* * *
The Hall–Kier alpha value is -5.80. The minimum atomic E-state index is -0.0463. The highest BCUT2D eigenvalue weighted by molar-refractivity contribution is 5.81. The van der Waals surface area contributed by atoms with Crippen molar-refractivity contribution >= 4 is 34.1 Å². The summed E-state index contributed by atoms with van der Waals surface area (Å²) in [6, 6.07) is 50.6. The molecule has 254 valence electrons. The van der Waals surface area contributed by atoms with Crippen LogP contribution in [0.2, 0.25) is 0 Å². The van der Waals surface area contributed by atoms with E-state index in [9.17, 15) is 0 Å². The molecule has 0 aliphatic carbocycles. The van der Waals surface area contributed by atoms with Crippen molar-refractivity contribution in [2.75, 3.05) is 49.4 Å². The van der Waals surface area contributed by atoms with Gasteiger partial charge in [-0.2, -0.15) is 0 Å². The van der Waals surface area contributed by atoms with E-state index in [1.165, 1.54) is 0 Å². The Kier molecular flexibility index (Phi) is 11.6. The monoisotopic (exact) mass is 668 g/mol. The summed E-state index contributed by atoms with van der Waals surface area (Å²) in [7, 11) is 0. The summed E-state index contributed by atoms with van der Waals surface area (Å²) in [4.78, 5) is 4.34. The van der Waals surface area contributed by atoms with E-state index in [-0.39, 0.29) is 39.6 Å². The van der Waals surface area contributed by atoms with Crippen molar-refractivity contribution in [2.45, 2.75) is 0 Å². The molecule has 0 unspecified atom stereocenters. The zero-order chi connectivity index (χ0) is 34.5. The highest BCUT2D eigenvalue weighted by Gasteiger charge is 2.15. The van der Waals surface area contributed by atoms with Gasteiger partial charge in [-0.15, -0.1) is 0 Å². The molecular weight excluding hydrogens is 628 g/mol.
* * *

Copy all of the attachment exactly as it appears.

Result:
The Hall–Kier alpha value is -5.80. The minimum atomic E-state index is -0.0463. The highest BCUT2D eigenvalue weighted by molar-refractivity contribution is 5.81. The van der Waals surface area contributed by atoms with Crippen molar-refractivity contribution >= 4 is 34.1 Å². The summed E-state index contributed by atoms with van der Waals surface area (Å²) in [6, 6.07) is 50.6. The molecule has 254 valence electrons. The van der Waals surface area contributed by atoms with Crippen LogP contribution in [0.2, 0.25) is 0 Å². The van der Waals surface area contributed by atoms with E-state index in [9.17, 15) is 0 Å². The molecule has 0 aliphatic carbocycles. The van der Waals surface area contributed by atoms with Crippen molar-refractivity contribution in [2.75, 3.05) is 49.4 Å². The van der Waals surface area contributed by atoms with Gasteiger partial charge in [-0.2, -0.15) is 0 Å². The van der Waals surface area contributed by atoms with E-state index in [1.165, 1.54) is 0 Å². The Kier molecular flexibility index (Phi) is 11.6. The monoisotopic (exact) mass is 668 g/mol. The summed E-state index contributed by atoms with van der Waals surface area (Å²) in [7, 11) is 0. The summed E-state index contributed by atoms with van der Waals surface area (Å²) in [4.78, 5) is 4.34. The van der Waals surface area contributed by atoms with E-state index in [-0.39, 0.29) is 39.6 Å². The van der Waals surface area contributed by atoms with Crippen molar-refractivity contribution in [2.45, 2.75) is 0 Å². The molecule has 0 unspecified atom stereocenters. The zero-order chi connectivity index (χ0) is 34.5. The highest BCUT2D eigenvalue weighted by Gasteiger charge is 2.15. The van der Waals surface area contributed by atoms with Gasteiger partial charge in [-0.15, -0.1) is 0 Å². The molecular weight excluding hydrogens is 628 g/mol.